Keeping An Eye on Serotonin – The Need to Monitor Neurotransmitters in Our Body

Published on 27 Jul, 2022

As a feel-good hormone, serotonin plays a key role in regulating moods, forming memories, and processing rewards, excitement, and happiness. Serotonin is an integral part of the human neurotransmission pathways and can directly impact mental and psychological well-being. Any disturbance in the level of this hormone in the blood can affect regular functions such as sleep, digestion, blood coagulation, and bone health, and cause anxiety or depression. Hence, tracking the level of serotonin through innovative new-age technologies can help with early prognosis and address the underlying issue.

Serotonin (5-hydroxytryptamine) is a complex, multi-faceted, monoamine neurotransmitter. It transmits signals between the nerve terminals and primarily connects the brain to the rest of the body – the systems governing digestion, immunity, etc. Serotonin cannot directly cross the blood-brain barrier. Thus, for brain-controlled functions, 10% of this hormone is secreted in the neurons of the raphe nuclei (located in the midline of the brainstem) from essential amino acids (tryptophan). The remaining 90% is produced in the intestinal tract from the diet and gut bacteria, released into the bloodstream, and absorbed by platelets. Produced at different body sites, the hormone tends to cause opposite effects for the same function. For example, while serotonin secreted in the brain enhances bone formation, the same hormone when secreted peripherally limits bone accrual or deposition.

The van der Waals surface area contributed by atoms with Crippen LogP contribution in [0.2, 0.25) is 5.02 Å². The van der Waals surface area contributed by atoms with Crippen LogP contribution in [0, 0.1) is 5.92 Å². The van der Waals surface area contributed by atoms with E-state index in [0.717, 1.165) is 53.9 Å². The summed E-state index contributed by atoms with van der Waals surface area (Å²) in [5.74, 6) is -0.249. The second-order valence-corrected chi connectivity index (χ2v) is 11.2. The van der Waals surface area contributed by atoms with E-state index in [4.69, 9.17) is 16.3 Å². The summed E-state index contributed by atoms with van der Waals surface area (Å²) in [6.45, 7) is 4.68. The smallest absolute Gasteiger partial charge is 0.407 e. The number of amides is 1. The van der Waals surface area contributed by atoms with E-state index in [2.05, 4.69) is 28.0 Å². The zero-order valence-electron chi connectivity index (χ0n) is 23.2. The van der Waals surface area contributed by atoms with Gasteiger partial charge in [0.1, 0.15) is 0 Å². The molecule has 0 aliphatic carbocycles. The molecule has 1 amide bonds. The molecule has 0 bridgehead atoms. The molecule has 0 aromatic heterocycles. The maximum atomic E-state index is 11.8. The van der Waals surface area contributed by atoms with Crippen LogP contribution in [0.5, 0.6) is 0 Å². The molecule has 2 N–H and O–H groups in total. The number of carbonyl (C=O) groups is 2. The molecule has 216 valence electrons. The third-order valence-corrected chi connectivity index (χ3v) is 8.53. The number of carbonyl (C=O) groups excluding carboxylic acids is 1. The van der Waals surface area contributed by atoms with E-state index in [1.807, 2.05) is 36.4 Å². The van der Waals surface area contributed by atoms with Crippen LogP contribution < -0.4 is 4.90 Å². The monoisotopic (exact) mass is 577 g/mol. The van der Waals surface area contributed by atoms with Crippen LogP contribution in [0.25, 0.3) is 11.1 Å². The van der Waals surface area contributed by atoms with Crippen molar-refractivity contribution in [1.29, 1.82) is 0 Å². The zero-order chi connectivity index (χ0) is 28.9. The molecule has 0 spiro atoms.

Like other “happy chemicals” (dopamine, oxytocin, and endorphins), serotonin influences a person’s mood and helps them be cheerful, emotional, gratified, resilient, and agreeable. It is a vital element that regulates and helps propagate important body functions such as those mentioned here.

  • Mental health – Low levels of serotonin could trigger issues such as major depressive disorder, seasonal affective disorder, episodes of bipolar disorder, epilepsy, and anxiety disorders. These would also include phobias, generalized anxiety disorder, suicidal thoughts, obsessive-compulsive disorder (OCD), post-traumatic stress disorder (PTSD), schizophrenia, and panic attacks.
  • Digestion – Serotonin helps regulate the appetite, protect the gut, and the proper functioning of the bowel. Its release helps eliminate toxic waste by aiding digestion and intestinal absorption.
  • Sleep – Serotonin combined with dopamine can ensure good-quality sleep. As a precursor of melatonin, it regulates the body’s sleep-wake cycle and, hence, is tracked while treating insomnia and sleep disorders.
  • Healing – By managing blood coagulation and bleeding, serotonin helps heal wounds and creates blood clots by platelet aggregation. A decreased amount of serotonin increases the risk of abnormal bleeding or hemorrhage.
  • Bone health – The hormone regulates the body’s bone formation, maintaining their density and deposition. Unregulated serotonin secretion could lead to bone breaks, weakness, osteoporosis, and fibromyalgia.